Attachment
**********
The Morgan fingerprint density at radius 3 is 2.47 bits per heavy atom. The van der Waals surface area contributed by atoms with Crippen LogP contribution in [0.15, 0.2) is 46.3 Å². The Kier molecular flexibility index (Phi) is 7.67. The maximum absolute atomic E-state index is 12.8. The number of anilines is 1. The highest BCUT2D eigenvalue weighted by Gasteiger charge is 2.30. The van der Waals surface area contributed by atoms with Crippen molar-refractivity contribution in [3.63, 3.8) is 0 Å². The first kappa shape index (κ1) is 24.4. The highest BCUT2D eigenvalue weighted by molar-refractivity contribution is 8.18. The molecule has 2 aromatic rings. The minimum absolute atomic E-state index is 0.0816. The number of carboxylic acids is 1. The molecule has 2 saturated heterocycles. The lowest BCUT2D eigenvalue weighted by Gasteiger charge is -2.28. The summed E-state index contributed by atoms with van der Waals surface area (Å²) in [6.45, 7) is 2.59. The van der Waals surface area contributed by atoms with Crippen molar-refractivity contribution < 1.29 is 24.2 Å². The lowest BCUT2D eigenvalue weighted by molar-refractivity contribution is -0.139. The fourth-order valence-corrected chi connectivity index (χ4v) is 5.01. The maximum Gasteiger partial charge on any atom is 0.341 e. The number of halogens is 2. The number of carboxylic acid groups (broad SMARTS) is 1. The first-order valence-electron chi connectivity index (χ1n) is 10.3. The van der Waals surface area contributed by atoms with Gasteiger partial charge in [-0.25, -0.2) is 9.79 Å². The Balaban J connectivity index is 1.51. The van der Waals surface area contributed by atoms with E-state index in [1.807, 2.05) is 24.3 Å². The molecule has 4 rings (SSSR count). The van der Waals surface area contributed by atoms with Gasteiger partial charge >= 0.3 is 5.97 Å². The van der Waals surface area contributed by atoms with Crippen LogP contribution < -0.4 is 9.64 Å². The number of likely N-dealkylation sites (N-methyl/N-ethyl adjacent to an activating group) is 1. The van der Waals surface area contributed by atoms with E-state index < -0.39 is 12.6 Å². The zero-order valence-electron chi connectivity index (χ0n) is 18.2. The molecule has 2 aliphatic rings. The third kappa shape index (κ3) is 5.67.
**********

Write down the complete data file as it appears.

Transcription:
The Morgan fingerprint density at radius 3 is 2.47 bits per heavy atom. The van der Waals surface area contributed by atoms with Crippen LogP contribution in [0.15, 0.2) is 46.3 Å². The Kier molecular flexibility index (Phi) is 7.67. The maximum absolute atomic E-state index is 12.8. The number of anilines is 1. The highest BCUT2D eigenvalue weighted by Gasteiger charge is 2.30. The van der Waals surface area contributed by atoms with Crippen molar-refractivity contribution in [3.63, 3.8) is 0 Å². The first kappa shape index (κ1) is 24.4. The highest BCUT2D eigenvalue weighted by molar-refractivity contribution is 8.18. The molecule has 2 aromatic rings. The minimum absolute atomic E-state index is 0.0816. The number of carboxylic acids is 1. The molecule has 2 saturated heterocycles. The lowest BCUT2D eigenvalue weighted by Gasteiger charge is -2.28. The summed E-state index contributed by atoms with van der Waals surface area (Å²) in [6.45, 7) is 2.59. The van der Waals surface area contributed by atoms with Crippen molar-refractivity contribution < 1.29 is 24.2 Å². The lowest BCUT2D eigenvalue weighted by molar-refractivity contribution is -0.139. The fourth-order valence-corrected chi connectivity index (χ4v) is 5.01. The maximum Gasteiger partial charge on any atom is 0.341 e. The number of halogens is 2. The number of carboxylic acid groups (broad SMARTS) is 1. The first-order valence-electron chi connectivity index (χ1n) is 10.3. The van der Waals surface area contributed by atoms with Gasteiger partial charge in [-0.25, -0.2) is 9.79 Å². The Balaban J connectivity index is 1.51. The van der Waals surface area contributed by atoms with E-state index in [1.807, 2.05) is 24.3 Å². The molecule has 4 rings (SSSR count). The van der Waals surface area contributed by atoms with Gasteiger partial charge >= 0.3 is 5.97 Å². The van der Waals surface area contributed by atoms with Crippen LogP contribution < -0.4 is 9.64 Å². The number of likely N-dealkylation sites (N-methyl/N-ethyl adjacent to an activating group) is 1. The van der Waals surface area contributed by atoms with E-state index < -0.39 is 12.6 Å². The zero-order valence-electron chi connectivity index (χ0n) is 18.2. The molecule has 2 aliphatic rings. The third kappa shape index (κ3) is 5.67.